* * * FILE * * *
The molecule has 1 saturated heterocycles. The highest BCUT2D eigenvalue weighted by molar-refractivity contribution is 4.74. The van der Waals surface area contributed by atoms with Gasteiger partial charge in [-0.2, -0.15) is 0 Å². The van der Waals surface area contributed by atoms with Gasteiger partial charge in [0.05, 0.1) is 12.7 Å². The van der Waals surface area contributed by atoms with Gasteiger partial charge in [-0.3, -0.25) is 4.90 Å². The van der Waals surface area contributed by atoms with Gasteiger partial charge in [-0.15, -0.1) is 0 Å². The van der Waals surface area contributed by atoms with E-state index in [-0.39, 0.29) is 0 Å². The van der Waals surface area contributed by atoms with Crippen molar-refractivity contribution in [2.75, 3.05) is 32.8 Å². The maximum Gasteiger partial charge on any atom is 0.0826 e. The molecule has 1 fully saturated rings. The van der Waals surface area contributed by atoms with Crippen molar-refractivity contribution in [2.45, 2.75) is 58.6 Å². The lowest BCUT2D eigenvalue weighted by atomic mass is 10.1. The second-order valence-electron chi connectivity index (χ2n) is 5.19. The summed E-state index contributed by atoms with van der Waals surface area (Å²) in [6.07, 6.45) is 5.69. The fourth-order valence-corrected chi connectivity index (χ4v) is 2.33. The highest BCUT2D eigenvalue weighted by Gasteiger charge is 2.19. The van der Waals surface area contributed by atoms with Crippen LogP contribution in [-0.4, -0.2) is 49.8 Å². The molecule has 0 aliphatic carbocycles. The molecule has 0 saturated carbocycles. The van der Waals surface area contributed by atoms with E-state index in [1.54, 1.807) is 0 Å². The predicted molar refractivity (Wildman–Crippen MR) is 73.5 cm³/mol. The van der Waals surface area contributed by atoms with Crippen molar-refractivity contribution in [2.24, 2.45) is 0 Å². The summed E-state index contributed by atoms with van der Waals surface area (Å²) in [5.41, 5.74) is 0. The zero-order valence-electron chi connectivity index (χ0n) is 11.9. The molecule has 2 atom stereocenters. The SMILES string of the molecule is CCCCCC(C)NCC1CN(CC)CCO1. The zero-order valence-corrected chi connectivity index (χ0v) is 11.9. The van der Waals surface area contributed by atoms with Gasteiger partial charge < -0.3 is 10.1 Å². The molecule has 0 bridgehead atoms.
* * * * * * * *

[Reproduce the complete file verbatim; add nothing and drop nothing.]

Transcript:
The molecule has 1 saturated heterocycles. The highest BCUT2D eigenvalue weighted by molar-refractivity contribution is 4.74. The van der Waals surface area contributed by atoms with Gasteiger partial charge in [-0.2, -0.15) is 0 Å². The van der Waals surface area contributed by atoms with Gasteiger partial charge in [0.05, 0.1) is 12.7 Å². The van der Waals surface area contributed by atoms with Gasteiger partial charge in [-0.3, -0.25) is 4.90 Å². The van der Waals surface area contributed by atoms with Gasteiger partial charge in [-0.15, -0.1) is 0 Å². The van der Waals surface area contributed by atoms with E-state index in [-0.39, 0.29) is 0 Å². The van der Waals surface area contributed by atoms with Crippen molar-refractivity contribution in [2.75, 3.05) is 32.8 Å². The maximum Gasteiger partial charge on any atom is 0.0826 e. The molecule has 1 fully saturated rings. The van der Waals surface area contributed by atoms with Crippen molar-refractivity contribution in [2.45, 2.75) is 58.6 Å². The lowest BCUT2D eigenvalue weighted by atomic mass is 10.1. The second-order valence-electron chi connectivity index (χ2n) is 5.19. The summed E-state index contributed by atoms with van der Waals surface area (Å²) in [6.07, 6.45) is 5.69. The fourth-order valence-corrected chi connectivity index (χ4v) is 2.33. The highest BCUT2D eigenvalue weighted by Gasteiger charge is 2.19. The van der Waals surface area contributed by atoms with Crippen LogP contribution in [-0.4, -0.2) is 49.8 Å². The molecule has 0 aliphatic carbocycles. The molecule has 0 saturated carbocycles. The van der Waals surface area contributed by atoms with E-state index in [1.54, 1.807) is 0 Å². The predicted molar refractivity (Wildman–Crippen MR) is 73.5 cm³/mol. The van der Waals surface area contributed by atoms with Crippen molar-refractivity contribution in [2.24, 2.45) is 0 Å². The summed E-state index contributed by atoms with van der Waals surface area (Å²) in [5.41, 5.74) is 0. The zero-order valence-electron chi connectivity index (χ0n) is 11.9. The molecule has 2 atom stereocenters. The SMILES string of the molecule is CCCCCC(C)NCC1CN(CC)CCO1. The zero-order valence-corrected chi connectivity index (χ0v) is 11.9. The van der Waals surface area contributed by atoms with Gasteiger partial charge < -0.3 is 10.1 Å². The molecule has 0 bridgehead atoms.